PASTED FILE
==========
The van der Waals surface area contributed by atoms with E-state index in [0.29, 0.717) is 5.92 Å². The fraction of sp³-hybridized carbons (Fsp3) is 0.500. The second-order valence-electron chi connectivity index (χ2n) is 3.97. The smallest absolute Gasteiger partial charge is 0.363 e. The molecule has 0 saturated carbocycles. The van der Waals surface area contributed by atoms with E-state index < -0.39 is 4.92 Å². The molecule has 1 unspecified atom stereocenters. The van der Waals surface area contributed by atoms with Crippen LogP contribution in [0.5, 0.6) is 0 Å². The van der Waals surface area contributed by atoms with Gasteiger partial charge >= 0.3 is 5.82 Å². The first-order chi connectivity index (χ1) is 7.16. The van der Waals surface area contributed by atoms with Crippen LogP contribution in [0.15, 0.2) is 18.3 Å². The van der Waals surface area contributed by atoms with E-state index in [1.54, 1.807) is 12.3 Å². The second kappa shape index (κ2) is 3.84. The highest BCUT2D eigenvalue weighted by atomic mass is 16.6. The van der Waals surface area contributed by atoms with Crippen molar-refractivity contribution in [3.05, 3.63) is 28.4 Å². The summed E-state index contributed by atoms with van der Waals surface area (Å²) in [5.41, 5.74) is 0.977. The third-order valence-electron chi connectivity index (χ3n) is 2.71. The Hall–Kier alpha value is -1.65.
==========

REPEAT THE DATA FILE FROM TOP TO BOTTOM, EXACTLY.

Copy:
The van der Waals surface area contributed by atoms with E-state index in [0.29, 0.717) is 5.92 Å². The fraction of sp³-hybridized carbons (Fsp3) is 0.500. The second-order valence-electron chi connectivity index (χ2n) is 3.97. The smallest absolute Gasteiger partial charge is 0.363 e. The molecule has 0 saturated carbocycles. The van der Waals surface area contributed by atoms with E-state index < -0.39 is 4.92 Å². The molecule has 1 unspecified atom stereocenters. The van der Waals surface area contributed by atoms with Crippen LogP contribution in [0.5, 0.6) is 0 Å². The van der Waals surface area contributed by atoms with Gasteiger partial charge >= 0.3 is 5.82 Å². The first-order chi connectivity index (χ1) is 7.16. The van der Waals surface area contributed by atoms with Crippen LogP contribution in [0.15, 0.2) is 18.3 Å². The van der Waals surface area contributed by atoms with E-state index in [1.54, 1.807) is 12.3 Å². The second kappa shape index (κ2) is 3.84. The highest BCUT2D eigenvalue weighted by atomic mass is 16.6. The van der Waals surface area contributed by atoms with Crippen molar-refractivity contribution in [3.05, 3.63) is 28.4 Å². The summed E-state index contributed by atoms with van der Waals surface area (Å²) in [5.41, 5.74) is 0.977. The third-order valence-electron chi connectivity index (χ3n) is 2.71. The Hall–Kier alpha value is -1.65.